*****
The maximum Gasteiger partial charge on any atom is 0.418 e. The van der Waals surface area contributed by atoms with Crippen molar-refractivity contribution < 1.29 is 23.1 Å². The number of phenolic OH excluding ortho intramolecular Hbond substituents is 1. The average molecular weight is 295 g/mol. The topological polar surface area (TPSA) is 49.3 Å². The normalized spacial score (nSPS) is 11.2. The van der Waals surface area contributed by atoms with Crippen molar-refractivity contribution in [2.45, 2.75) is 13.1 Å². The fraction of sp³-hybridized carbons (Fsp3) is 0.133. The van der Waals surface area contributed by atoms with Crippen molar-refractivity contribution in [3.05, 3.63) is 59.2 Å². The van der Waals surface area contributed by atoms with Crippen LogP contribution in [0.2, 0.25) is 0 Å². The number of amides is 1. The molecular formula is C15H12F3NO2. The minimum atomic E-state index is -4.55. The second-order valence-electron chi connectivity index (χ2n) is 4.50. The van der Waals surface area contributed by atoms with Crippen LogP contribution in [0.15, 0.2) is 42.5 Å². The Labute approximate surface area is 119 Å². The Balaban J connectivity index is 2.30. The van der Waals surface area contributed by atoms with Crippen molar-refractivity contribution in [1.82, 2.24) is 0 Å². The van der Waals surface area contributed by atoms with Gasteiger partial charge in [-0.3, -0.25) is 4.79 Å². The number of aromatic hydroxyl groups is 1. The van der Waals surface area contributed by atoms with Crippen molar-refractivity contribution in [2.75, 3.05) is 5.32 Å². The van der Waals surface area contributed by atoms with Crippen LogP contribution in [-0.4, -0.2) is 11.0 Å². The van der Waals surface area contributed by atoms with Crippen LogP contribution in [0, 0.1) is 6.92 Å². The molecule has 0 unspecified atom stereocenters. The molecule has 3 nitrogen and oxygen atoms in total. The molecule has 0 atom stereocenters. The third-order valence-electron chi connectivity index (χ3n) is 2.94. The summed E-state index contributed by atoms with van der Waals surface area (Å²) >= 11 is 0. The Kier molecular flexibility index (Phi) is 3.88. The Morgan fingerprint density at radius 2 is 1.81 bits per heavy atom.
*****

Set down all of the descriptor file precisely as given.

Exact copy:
The maximum Gasteiger partial charge on any atom is 0.418 e. The van der Waals surface area contributed by atoms with Crippen molar-refractivity contribution < 1.29 is 23.1 Å². The number of phenolic OH excluding ortho intramolecular Hbond substituents is 1. The average molecular weight is 295 g/mol. The topological polar surface area (TPSA) is 49.3 Å². The normalized spacial score (nSPS) is 11.2. The van der Waals surface area contributed by atoms with Crippen molar-refractivity contribution in [2.45, 2.75) is 13.1 Å². The fraction of sp³-hybridized carbons (Fsp3) is 0.133. The van der Waals surface area contributed by atoms with Crippen molar-refractivity contribution in [3.05, 3.63) is 59.2 Å². The van der Waals surface area contributed by atoms with Crippen LogP contribution in [0.2, 0.25) is 0 Å². The number of amides is 1. The molecular formula is C15H12F3NO2. The minimum atomic E-state index is -4.55. The second-order valence-electron chi connectivity index (χ2n) is 4.50. The van der Waals surface area contributed by atoms with Crippen LogP contribution in [0.15, 0.2) is 42.5 Å². The Labute approximate surface area is 119 Å². The Balaban J connectivity index is 2.30. The van der Waals surface area contributed by atoms with Crippen molar-refractivity contribution in [1.82, 2.24) is 0 Å². The van der Waals surface area contributed by atoms with Gasteiger partial charge in [-0.3, -0.25) is 4.79 Å². The number of aromatic hydroxyl groups is 1. The van der Waals surface area contributed by atoms with Crippen molar-refractivity contribution in [2.75, 3.05) is 5.32 Å². The van der Waals surface area contributed by atoms with Crippen LogP contribution in [-0.4, -0.2) is 11.0 Å². The van der Waals surface area contributed by atoms with Crippen LogP contribution in [0, 0.1) is 6.92 Å². The molecule has 0 unspecified atom stereocenters. The molecule has 3 nitrogen and oxygen atoms in total. The molecule has 0 atom stereocenters. The third-order valence-electron chi connectivity index (χ3n) is 2.94. The summed E-state index contributed by atoms with van der Waals surface area (Å²) >= 11 is 0. The Kier molecular flexibility index (Phi) is 3.88. The Morgan fingerprint density at radius 2 is 1.81 bits per heavy atom.